Author: Jack Higgins
Publisher: G.P. Putnam's Sons
Release Date: August 01, 2000
Only the author of The Eagle has Landed could write a novel about World War II as original, exciting, and suspenseful as Storm Warning .At the end of August 1944 the Deutschland, a three-masted nineteenth-century sailing vessel, slipped out of a Brazilian port at the mouth of the Amazon with a crew of twenty-two men and five nuns as passengers. The destination was Germany, the route five thousand miles of storm-swept ocean barred by the overwhelming military might of American and British forces - both in the sea and in the air.
While the Deutschland and her crew set out on this voyage, Fate moves other parties like chess pieces about the world, in preparation for the final encounter month later off Scotland, on the Outer Hebridean island of Fhada:
Janet Munro, an American doctor caught in Europe by the war and now working with air raid victims.
her uncle, Rear Admiral Carey Reeve, severely wounded and fretting under the personal order of General Eisenhower that he spend the rest of the war out of the firing line,
U-Boat ace Paul Gericke, ordered on a desperate mission to penetrate the Royal Naval installation at Falmouth,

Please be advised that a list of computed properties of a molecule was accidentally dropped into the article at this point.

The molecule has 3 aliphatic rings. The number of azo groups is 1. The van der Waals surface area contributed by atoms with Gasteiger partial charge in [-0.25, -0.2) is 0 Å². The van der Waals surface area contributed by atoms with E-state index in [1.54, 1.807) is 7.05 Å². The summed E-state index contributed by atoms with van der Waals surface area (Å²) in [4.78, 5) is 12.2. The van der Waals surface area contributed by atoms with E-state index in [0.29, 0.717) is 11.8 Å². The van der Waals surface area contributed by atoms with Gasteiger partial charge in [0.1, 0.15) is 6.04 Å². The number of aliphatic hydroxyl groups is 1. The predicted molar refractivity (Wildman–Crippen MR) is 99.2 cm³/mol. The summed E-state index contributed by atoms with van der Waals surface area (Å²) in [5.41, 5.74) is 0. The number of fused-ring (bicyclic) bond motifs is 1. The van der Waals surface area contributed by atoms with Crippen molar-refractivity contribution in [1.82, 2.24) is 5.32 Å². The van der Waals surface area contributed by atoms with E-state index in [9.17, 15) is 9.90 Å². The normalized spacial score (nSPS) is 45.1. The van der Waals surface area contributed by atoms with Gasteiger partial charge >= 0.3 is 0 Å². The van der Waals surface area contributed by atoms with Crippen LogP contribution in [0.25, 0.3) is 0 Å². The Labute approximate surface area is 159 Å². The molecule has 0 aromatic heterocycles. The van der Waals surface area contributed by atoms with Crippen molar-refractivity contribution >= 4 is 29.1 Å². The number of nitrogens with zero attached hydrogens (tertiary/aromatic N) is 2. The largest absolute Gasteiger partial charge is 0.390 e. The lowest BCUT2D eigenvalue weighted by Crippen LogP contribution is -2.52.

Harry Jago and the surviving crew of his gunboat. who have seen action from the Solomons to the English Channel.
As the Deutschland struggles north these and others are drawn inexorably together to coincide at that one point on the map: Washington Reef, three miles northwest of Fhada. And then, out of the North Atlantic, the winds start to blow up the storm of the Century.
Americans, Germans, Scottsmen, lairds, prisoners, fishwives, admirals - all are there. The presence of each of them has a history that we have followed in parallel with the progress of the barkentine, and now all are drawn together in the desperate struggle against man's oldest and implacable foe - the sea. This is the point at which the enmities of war fade into insignificance.
Storm Warning is immensely impressive, both in its grand sweep and its command of detail, in its handling of the interweaving histories of its many fascinating characters, in its sheer powerful storytelling action. It is a compulsively readable, gripping, and moving book.